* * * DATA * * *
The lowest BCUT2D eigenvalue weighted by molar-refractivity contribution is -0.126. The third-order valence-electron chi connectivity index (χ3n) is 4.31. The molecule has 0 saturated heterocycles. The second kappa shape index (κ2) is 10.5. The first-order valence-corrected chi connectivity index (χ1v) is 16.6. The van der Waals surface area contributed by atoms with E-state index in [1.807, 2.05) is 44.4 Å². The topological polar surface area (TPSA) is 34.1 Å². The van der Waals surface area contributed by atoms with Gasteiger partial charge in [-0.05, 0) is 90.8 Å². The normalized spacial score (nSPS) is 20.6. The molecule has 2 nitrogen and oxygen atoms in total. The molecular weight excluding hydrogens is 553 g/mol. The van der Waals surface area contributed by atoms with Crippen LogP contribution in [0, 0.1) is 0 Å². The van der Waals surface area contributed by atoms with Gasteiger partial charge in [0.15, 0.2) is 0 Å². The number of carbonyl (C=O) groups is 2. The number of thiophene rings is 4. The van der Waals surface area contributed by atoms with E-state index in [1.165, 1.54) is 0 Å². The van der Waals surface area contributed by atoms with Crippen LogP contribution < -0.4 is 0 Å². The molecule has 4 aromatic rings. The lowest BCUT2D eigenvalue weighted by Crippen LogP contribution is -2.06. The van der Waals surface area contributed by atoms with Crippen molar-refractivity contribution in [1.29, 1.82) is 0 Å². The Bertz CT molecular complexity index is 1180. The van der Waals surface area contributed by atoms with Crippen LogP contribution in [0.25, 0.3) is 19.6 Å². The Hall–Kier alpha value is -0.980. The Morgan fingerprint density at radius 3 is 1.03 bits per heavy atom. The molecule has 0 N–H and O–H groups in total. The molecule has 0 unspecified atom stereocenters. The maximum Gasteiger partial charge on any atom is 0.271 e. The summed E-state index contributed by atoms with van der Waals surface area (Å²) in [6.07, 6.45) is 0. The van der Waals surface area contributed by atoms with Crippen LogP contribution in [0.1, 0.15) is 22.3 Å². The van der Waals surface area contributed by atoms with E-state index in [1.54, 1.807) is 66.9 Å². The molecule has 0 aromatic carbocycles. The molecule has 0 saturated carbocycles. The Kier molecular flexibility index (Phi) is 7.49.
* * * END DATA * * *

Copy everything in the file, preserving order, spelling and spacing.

The lowest BCUT2D eigenvalue weighted by molar-refractivity contribution is -0.126. The third-order valence-electron chi connectivity index (χ3n) is 4.31. The molecule has 0 saturated heterocycles. The second kappa shape index (κ2) is 10.5. The first-order valence-corrected chi connectivity index (χ1v) is 16.6. The van der Waals surface area contributed by atoms with E-state index in [1.807, 2.05) is 44.4 Å². The topological polar surface area (TPSA) is 34.1 Å². The van der Waals surface area contributed by atoms with Gasteiger partial charge in [-0.05, 0) is 90.8 Å². The normalized spacial score (nSPS) is 20.6. The molecule has 2 nitrogen and oxygen atoms in total. The molecular weight excluding hydrogens is 553 g/mol. The van der Waals surface area contributed by atoms with Crippen LogP contribution in [0, 0.1) is 0 Å². The van der Waals surface area contributed by atoms with Gasteiger partial charge in [0.15, 0.2) is 0 Å². The number of carbonyl (C=O) groups is 2. The number of thiophene rings is 4. The van der Waals surface area contributed by atoms with E-state index in [1.165, 1.54) is 0 Å². The van der Waals surface area contributed by atoms with Crippen LogP contribution < -0.4 is 0 Å². The molecule has 4 aromatic rings. The lowest BCUT2D eigenvalue weighted by Crippen LogP contribution is -2.06. The van der Waals surface area contributed by atoms with Crippen molar-refractivity contribution in [1.29, 1.82) is 0 Å². The Bertz CT molecular complexity index is 1180. The van der Waals surface area contributed by atoms with Crippen LogP contribution in [0.25, 0.3) is 19.6 Å². The Hall–Kier alpha value is -0.980. The Morgan fingerprint density at radius 3 is 1.03 bits per heavy atom. The molecule has 0 N–H and O–H groups in total. The molecule has 0 unspecified atom stereocenters. The maximum Gasteiger partial charge on any atom is 0.271 e. The summed E-state index contributed by atoms with van der Waals surface area (Å²) in [6.07, 6.45) is 0. The van der Waals surface area contributed by atoms with Crippen LogP contribution in [0.1, 0.15) is 22.3 Å². The van der Waals surface area contributed by atoms with E-state index in [1.54, 1.807) is 66.9 Å². The molecule has 0 aromatic carbocycles. The molecule has 0 saturated carbocycles. The Kier molecular flexibility index (Phi) is 7.49.